Spatially explicit and multi-sourced genetic information is critical for conservation of an endangered plant species, San Diego thornmint (Acanthomintha ilicifolia)
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San Diego thornmint Acanthomintha ilicifolia (Gray) Gray (Lamiaceae) is a winter herb restricted to San Diego county in the United States and Baja California Norte in Mexico. Historic records document 80 occurrences of this species, with 55 extant occurrences in San Diego County currently known. We compared three measures of genetic variation to inform ongoing conservation efforts: putatively neutral genetic structure revealed from isozyme markers, apparent cytogenetic variation confirmed using flow cytometry, and potentially adaptive morphological variation quantified in a common-garden study. Together, these data indicated that this rare endemic is genetically complex, revealing significant differentiation of neutral and potentially adaptive genetic variation among populations, and possessing at least two cytotypes, sometimes even within the same population. While additional study is required to resolve the extent of potential local adaptation in this species, conservation plans should limit the movement of germplasm among occurrences and monitor populations in order to limit potential long-term impacts to population viability. Given that these findings challenge the canonical model of genetic structure in rare plants (low genetic variation and limited genetic structure), we recommend guidelines to apply genetic information to conservation strategies.
KeywordsLocal adaptation Ploidy Population genetic structure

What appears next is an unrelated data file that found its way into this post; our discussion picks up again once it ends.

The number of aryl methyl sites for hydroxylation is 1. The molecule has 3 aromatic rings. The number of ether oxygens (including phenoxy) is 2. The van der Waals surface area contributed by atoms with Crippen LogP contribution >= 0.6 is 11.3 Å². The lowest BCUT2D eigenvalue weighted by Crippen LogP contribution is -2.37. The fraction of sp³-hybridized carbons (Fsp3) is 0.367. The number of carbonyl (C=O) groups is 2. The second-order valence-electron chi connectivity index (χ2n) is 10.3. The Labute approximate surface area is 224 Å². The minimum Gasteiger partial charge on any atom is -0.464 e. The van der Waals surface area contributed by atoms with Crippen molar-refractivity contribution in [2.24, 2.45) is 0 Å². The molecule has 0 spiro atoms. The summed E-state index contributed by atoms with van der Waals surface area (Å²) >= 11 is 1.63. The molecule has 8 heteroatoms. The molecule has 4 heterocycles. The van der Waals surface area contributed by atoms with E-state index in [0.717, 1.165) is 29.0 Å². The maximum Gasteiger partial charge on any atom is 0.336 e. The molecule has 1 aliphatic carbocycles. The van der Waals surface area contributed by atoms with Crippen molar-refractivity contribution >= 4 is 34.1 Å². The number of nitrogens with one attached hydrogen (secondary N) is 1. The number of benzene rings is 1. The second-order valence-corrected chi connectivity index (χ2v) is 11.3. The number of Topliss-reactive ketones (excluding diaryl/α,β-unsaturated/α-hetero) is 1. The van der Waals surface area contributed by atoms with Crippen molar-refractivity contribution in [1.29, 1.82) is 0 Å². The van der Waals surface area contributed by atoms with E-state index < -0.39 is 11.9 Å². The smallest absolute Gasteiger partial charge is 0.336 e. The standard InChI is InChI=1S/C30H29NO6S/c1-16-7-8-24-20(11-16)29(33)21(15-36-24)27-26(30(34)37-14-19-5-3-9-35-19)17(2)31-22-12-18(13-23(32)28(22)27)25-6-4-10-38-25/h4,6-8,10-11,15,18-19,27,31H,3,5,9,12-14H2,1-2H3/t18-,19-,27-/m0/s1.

The authors acknowledge and appreciate funding provided by the San Diego Association of Governments’ Environmental Mitigation Program (Grant Agreement #5001964), by the Center for Natural Lands Management, and by a donation from Dr. Hans and Elisabeth Spiegelberg. We thank Markus Spiegelberg, Sarah Godfrey, Patrick McConnell, and Jessie Vinje for their leadership in thornmint conservation and assistance in collecting foliage and seed samples from natural populations; Courtney Owens, Rosanna Hanson, Jody Mello, Randy Meyer, and James Boom for their assistance with laboratory technical work; and Laurie Lippitt and Stacy Anderson for managing the nursery common-garden activities. We thank Erin Conlisk, Kelly Anderson, and Burak Pekin for their for their assistance with data management and analyses of the common-garden research. We thank Michelle Labbé and Benjamin Janes for technical support in acquiring permits and property access permissions and other documents and data. We appreciate the conservation managers and regulatory agencies for protecting the wild populations of thornmint and for allowing us access and permission to sample them for this study. This paper is more robust in its content and eloquent in its presentation as a result of comments from the anonymous reviewers.
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Conflict of interest
The authors declare that they have no conflict of interest.
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